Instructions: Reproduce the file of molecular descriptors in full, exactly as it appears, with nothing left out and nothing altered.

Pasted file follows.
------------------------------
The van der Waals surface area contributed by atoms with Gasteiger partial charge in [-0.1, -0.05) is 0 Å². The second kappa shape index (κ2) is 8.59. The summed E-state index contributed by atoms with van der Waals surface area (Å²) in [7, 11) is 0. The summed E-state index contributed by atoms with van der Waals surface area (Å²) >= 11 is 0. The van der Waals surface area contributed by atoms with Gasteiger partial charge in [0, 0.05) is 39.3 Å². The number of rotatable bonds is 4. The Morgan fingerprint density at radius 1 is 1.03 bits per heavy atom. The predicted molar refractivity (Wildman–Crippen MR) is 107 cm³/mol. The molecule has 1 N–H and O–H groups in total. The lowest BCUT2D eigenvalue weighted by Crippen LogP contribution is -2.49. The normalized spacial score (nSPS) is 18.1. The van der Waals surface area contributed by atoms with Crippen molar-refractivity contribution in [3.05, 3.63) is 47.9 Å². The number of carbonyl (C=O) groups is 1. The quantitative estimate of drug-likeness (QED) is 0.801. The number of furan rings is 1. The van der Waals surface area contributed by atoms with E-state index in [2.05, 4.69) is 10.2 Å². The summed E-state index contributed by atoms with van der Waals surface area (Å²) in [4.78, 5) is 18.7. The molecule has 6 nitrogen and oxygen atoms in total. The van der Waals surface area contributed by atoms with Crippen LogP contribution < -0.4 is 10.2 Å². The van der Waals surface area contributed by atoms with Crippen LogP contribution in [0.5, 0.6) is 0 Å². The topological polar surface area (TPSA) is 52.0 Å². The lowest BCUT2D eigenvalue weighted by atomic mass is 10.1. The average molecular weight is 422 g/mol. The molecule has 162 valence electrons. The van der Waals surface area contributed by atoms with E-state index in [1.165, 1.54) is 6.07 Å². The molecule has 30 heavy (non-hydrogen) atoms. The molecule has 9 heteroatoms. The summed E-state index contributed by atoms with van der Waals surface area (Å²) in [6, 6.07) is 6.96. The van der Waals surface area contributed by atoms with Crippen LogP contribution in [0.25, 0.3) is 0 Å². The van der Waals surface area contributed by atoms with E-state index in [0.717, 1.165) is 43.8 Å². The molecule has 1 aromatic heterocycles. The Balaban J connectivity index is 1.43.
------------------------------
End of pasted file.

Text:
The van der Waals surface area contributed by atoms with Gasteiger partial charge in [-0.1, -0.05) is 0 Å². The second kappa shape index (κ2) is 8.59. The summed E-state index contributed by atoms with van der Waals surface area (Å²) in [7, 11) is 0. The summed E-state index contributed by atoms with van der Waals surface area (Å²) >= 11 is 0. The van der Waals surface area contributed by atoms with Gasteiger partial charge in [0, 0.05) is 39.3 Å². The number of rotatable bonds is 4. The Morgan fingerprint density at radius 1 is 1.03 bits per heavy atom. The predicted molar refractivity (Wildman–Crippen MR) is 107 cm³/mol. The molecule has 1 N–H and O–H groups in total. The lowest BCUT2D eigenvalue weighted by Crippen LogP contribution is -2.49. The normalized spacial score (nSPS) is 18.1. The van der Waals surface area contributed by atoms with Crippen molar-refractivity contribution in [3.05, 3.63) is 47.9 Å². The number of carbonyl (C=O) groups is 1. The quantitative estimate of drug-likeness (QED) is 0.801. The number of furan rings is 1. The van der Waals surface area contributed by atoms with E-state index in [2.05, 4.69) is 10.2 Å². The summed E-state index contributed by atoms with van der Waals surface area (Å²) in [4.78, 5) is 18.7. The molecule has 6 nitrogen and oxygen atoms in total. The van der Waals surface area contributed by atoms with Crippen LogP contribution < -0.4 is 10.2 Å². The van der Waals surface area contributed by atoms with Crippen LogP contribution in [0.5, 0.6) is 0 Å². The topological polar surface area (TPSA) is 52.0 Å². The lowest BCUT2D eigenvalue weighted by atomic mass is 10.1. The average molecular weight is 422 g/mol. The molecule has 162 valence electrons. The van der Waals surface area contributed by atoms with E-state index in [1.165, 1.54) is 6.07 Å². The molecule has 30 heavy (non-hydrogen) atoms. The molecule has 9 heteroatoms. The summed E-state index contributed by atoms with van der Waals surface area (Å²) in [6, 6.07) is 6.96. The van der Waals surface area contributed by atoms with Crippen LogP contribution in [0.25, 0.3) is 0 Å². The van der Waals surface area contributed by atoms with E-state index in [0.717, 1.165) is 43.8 Å². The molecule has 1 aromatic heterocycles. The Balaban J connectivity index is 1.43.